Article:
These 17 Content Marketing Tips Work with Any Budget

Business people's hands holding the speech bubble with business theme.

 

You’re a small business and you don’t have the biggest budget to work with in terms of your marketing and advertising. That’s okay. Before, it might have been hard to make it work, but now it’s easily possible to make a lot work with a little budget.

 

Don’t close the door on your ability to market yourself as a small business with a very fixed budget. The main thing to focus on is getting creative: learn how to use what little budget you do have wisely and utilize the following strategies to help stretch your cash as far as it will go.

 

  • Find the last three questions you answered on social media or your inbox. Take these topics and turn them into blog posts. You’re killing two birds with one stone: creating marketable content and clearing up confusion.

 

  • The Internet’s answer to Microsoft’s staple program PowerPoint is SlideShare. SlideShare allows slideshows to be embedded directly into blog posts. You can also easily take PowerPoint files and turn them into files usable by SlideShare.

 

  • You can also repurpose the above slideshows into articles. Basically anything can be turned into another form of content. This is called content repurposing, and it’s your best friend as a business.

 

  • Don’t be afraid to cross over into a new medium, either. The content you have that’s text based? Make a video out of it. Have a video you’ve already made? Turn that into an article. You can essentially make a list of all the possible mediums you want to use and mark off all the forms of one content piece you have. You can also easily shoot a quality video with a smart phone; no expensive equipment necessary.

 

  • If you have a topic that isn’t in-depth enough for an article? Create blurbs and summaries out of them. Has it already been mentioned you should be repurposing content?

 

  • Create pieces based on small questions that you can turn into guides or how-to’s. If people often ask about certain aspects of your business, tell them exactly what they want to know. These also double as great ways of getting people to your blog. Titles that tell people they can learn something or receive new information can be very productive for lead generation.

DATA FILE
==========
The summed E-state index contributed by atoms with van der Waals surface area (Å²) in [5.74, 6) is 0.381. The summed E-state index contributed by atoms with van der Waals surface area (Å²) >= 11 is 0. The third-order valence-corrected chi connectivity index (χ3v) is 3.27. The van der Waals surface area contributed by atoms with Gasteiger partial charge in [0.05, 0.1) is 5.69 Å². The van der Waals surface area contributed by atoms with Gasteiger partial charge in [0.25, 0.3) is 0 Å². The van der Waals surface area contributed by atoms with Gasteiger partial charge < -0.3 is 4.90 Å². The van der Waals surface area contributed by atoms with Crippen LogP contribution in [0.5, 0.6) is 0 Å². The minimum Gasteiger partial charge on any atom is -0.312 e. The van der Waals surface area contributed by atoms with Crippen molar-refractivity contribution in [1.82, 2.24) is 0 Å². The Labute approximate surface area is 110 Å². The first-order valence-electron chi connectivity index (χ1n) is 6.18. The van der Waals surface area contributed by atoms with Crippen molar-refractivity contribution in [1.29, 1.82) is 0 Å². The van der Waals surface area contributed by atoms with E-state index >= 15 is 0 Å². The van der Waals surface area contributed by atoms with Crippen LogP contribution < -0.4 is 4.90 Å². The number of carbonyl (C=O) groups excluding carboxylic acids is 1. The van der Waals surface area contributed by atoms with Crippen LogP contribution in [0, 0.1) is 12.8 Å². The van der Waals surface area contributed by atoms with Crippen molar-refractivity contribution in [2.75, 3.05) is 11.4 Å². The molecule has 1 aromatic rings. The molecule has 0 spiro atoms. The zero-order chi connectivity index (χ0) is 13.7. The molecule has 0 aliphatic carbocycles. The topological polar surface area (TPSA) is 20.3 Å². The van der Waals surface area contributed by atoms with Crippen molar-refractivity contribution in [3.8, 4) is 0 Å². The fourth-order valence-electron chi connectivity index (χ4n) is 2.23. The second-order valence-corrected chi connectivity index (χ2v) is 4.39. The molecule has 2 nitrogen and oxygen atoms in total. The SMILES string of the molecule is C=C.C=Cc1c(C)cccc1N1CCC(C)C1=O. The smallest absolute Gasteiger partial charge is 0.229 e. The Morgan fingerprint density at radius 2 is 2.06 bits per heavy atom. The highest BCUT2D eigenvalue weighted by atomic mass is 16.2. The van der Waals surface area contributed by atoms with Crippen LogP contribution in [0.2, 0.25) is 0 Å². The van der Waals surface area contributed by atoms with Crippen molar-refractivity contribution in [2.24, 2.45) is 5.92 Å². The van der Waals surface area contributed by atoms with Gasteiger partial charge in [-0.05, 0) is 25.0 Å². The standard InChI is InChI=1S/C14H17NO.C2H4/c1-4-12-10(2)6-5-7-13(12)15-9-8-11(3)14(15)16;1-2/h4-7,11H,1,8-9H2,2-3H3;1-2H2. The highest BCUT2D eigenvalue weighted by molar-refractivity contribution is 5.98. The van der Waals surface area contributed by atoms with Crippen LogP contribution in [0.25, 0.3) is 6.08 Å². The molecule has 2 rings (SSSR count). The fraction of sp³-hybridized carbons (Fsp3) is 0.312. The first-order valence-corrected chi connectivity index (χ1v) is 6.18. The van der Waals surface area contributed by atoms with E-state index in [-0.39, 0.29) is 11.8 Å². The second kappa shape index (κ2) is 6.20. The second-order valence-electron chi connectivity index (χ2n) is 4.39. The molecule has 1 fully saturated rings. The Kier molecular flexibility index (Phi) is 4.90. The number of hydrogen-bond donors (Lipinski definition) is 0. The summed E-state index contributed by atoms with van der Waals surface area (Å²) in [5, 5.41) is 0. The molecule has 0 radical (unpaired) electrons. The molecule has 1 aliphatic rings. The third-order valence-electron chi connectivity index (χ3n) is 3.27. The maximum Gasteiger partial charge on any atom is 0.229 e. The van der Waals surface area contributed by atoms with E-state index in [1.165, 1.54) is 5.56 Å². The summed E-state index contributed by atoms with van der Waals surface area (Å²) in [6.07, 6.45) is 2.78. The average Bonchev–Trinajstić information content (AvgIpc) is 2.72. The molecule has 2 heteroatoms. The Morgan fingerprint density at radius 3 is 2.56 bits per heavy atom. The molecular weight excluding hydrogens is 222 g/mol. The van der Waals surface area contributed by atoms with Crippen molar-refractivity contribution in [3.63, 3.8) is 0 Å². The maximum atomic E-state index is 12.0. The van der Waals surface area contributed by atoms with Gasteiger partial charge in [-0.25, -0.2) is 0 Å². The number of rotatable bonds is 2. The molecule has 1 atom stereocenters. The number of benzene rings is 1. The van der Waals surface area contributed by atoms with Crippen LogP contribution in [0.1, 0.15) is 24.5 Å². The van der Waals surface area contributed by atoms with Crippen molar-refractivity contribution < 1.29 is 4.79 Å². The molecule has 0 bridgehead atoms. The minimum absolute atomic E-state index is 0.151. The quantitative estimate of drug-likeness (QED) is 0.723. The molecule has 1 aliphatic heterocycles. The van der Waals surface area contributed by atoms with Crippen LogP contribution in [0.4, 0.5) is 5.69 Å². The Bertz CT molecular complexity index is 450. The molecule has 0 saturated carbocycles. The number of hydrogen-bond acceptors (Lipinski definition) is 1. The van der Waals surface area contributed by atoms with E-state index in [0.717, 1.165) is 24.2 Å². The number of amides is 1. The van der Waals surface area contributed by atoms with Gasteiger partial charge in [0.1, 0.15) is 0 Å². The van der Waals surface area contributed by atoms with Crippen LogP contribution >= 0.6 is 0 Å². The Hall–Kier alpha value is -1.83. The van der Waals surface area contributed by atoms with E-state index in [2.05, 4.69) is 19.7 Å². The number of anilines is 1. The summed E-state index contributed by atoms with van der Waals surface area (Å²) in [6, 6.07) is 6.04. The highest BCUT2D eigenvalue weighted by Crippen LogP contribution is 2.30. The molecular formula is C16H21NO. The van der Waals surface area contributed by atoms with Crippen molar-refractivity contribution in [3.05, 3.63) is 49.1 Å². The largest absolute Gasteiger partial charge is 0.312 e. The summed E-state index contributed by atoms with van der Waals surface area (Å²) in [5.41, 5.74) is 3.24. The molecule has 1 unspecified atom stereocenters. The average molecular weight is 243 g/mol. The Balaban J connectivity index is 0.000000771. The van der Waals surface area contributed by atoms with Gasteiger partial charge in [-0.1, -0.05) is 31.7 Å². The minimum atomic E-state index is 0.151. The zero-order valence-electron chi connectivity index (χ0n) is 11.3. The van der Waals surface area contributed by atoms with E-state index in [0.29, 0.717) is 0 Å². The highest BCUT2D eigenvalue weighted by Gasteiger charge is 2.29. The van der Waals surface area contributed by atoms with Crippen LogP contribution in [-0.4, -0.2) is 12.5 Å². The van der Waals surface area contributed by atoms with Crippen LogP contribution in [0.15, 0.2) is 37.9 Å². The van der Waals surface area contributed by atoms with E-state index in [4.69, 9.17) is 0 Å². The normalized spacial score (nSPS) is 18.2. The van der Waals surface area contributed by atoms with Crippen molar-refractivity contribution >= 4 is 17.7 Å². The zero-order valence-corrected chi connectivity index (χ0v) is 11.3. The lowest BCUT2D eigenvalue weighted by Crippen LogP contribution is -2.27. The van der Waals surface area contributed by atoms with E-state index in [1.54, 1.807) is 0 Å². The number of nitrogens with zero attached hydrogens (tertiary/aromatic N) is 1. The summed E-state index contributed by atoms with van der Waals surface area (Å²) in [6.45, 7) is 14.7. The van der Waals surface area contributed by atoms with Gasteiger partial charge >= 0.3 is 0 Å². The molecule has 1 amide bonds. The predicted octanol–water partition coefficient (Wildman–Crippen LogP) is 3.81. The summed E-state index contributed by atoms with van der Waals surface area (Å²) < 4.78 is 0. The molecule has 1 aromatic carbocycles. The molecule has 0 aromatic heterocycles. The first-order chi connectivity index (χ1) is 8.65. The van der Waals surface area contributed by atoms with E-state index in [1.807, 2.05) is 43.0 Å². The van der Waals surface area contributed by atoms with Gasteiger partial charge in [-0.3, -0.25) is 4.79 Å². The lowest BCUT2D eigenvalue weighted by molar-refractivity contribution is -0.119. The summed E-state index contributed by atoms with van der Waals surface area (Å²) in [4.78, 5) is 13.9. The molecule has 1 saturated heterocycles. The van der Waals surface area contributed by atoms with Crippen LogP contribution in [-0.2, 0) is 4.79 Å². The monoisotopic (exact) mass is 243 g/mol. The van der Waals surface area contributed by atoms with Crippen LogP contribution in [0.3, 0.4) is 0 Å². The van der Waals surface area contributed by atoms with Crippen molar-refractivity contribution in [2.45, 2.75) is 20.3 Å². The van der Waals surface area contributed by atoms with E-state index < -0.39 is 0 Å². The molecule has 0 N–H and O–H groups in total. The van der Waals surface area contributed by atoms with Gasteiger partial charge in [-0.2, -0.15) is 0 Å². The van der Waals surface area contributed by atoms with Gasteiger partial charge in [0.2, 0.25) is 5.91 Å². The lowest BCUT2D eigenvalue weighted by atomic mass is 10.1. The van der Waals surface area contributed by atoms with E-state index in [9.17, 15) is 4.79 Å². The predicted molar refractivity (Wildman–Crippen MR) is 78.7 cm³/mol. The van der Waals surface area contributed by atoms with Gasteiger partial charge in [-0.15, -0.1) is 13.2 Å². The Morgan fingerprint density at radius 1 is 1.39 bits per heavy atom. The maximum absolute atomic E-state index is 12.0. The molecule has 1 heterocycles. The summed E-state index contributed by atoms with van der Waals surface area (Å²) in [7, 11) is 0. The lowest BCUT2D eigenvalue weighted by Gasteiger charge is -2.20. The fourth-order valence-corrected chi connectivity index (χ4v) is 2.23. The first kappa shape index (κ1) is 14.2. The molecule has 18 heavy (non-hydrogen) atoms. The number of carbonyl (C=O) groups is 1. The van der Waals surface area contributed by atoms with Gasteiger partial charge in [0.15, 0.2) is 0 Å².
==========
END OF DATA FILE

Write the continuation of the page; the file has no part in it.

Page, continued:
• Lists are always great for lead generation, even if they aren’t as on point with your brand as you’d like them to be. Inform your audience about people they should know, blogs they should follow, or resources they can use that you find helpful.

 

  • This can also be a useful strategy to use when compiling resources from others. If you network with other businesses, share the love by compiling lists of their content and posting about them.

 

  • Don’t be afraid to get negative and use some fighting words. Do a comparison piece showing off how you match up to your competitors. It’s risky, but it can pay off.

 

  • Infographics and statistics posts are also great ways to bring in traffic leads. It’s proven that audience members love facts, so build some posts based around stats that center on your business ideologies and purpose.

 

  • Consumers like to click on links that keep them updated. Post content related to the future of your business area and how you can stay innovative in your field.

 

  • You can sometimes find inspiration in the oddest places…like your Netflix queue. Find a way to take your favorite movie or TV show and turn it into a think piece that draws from both the canon and your business realm.

 

  • You probably use tools in your business life. Just little things to make it easier. Show off the tools you and others can use as a list of productivity hacks.

 

  • For smaller content, keep it simple and Tweet messages telling people to have a good day with pictures or .GIFs that you like. This can be a very simple way to generate leads and get more followers.

 

  • E-books are an extremely underutilized medium when it comes to advertising. Put a little elbow grease into your work and make an e-book about your business and areas of expertise. You don’t have to write a novel, but make it have enough pages to count.

 

  • Don’t be afraid to use the content of others and post with credit. You can ask to use this content, usually paying a fee, but it never hurts to see if you can make a deal about crediting and exposure for fee waiving.

 

  • Look to others to give you ideas about content and potential articles. You can go through your own resources, but you might have forgotten a few points to touch base on. Talk to co-workers, customers and other employees to generate fresh content ideas.